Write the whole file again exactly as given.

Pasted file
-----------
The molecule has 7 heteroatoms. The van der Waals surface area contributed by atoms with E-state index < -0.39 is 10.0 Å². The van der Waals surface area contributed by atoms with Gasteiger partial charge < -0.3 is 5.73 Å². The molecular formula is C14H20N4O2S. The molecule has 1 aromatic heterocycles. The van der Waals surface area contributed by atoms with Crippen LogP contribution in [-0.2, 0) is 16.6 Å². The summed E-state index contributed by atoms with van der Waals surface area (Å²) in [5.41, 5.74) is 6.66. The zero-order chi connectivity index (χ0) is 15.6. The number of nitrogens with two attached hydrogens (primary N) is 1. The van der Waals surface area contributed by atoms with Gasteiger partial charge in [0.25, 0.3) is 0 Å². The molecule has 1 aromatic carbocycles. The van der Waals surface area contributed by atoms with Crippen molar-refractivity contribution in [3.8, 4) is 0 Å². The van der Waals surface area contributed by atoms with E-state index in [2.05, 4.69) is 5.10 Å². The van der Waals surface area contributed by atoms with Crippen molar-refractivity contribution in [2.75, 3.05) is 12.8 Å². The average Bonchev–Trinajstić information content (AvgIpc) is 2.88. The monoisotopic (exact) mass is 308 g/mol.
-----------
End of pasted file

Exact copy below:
The molecule has 7 heteroatoms. The van der Waals surface area contributed by atoms with E-state index < -0.39 is 10.0 Å². The van der Waals surface area contributed by atoms with Gasteiger partial charge < -0.3 is 5.73 Å². The molecular formula is C14H20N4O2S. The molecule has 1 aromatic heterocycles. The van der Waals surface area contributed by atoms with Crippen LogP contribution in [-0.2, 0) is 16.6 Å². The summed E-state index contributed by atoms with van der Waals surface area (Å²) in [5.41, 5.74) is 6.66. The zero-order chi connectivity index (χ0) is 15.6. The number of nitrogens with two attached hydrogens (primary N) is 1. The van der Waals surface area contributed by atoms with Gasteiger partial charge in [0.25, 0.3) is 0 Å². The molecule has 1 aromatic carbocycles. The van der Waals surface area contributed by atoms with Crippen molar-refractivity contribution in [3.8, 4) is 0 Å². The van der Waals surface area contributed by atoms with E-state index in [2.05, 4.69) is 5.10 Å². The van der Waals surface area contributed by atoms with Crippen molar-refractivity contribution in [2.75, 3.05) is 12.8 Å². The average Bonchev–Trinajstić information content (AvgIpc) is 2.88. The monoisotopic (exact) mass is 308 g/mol.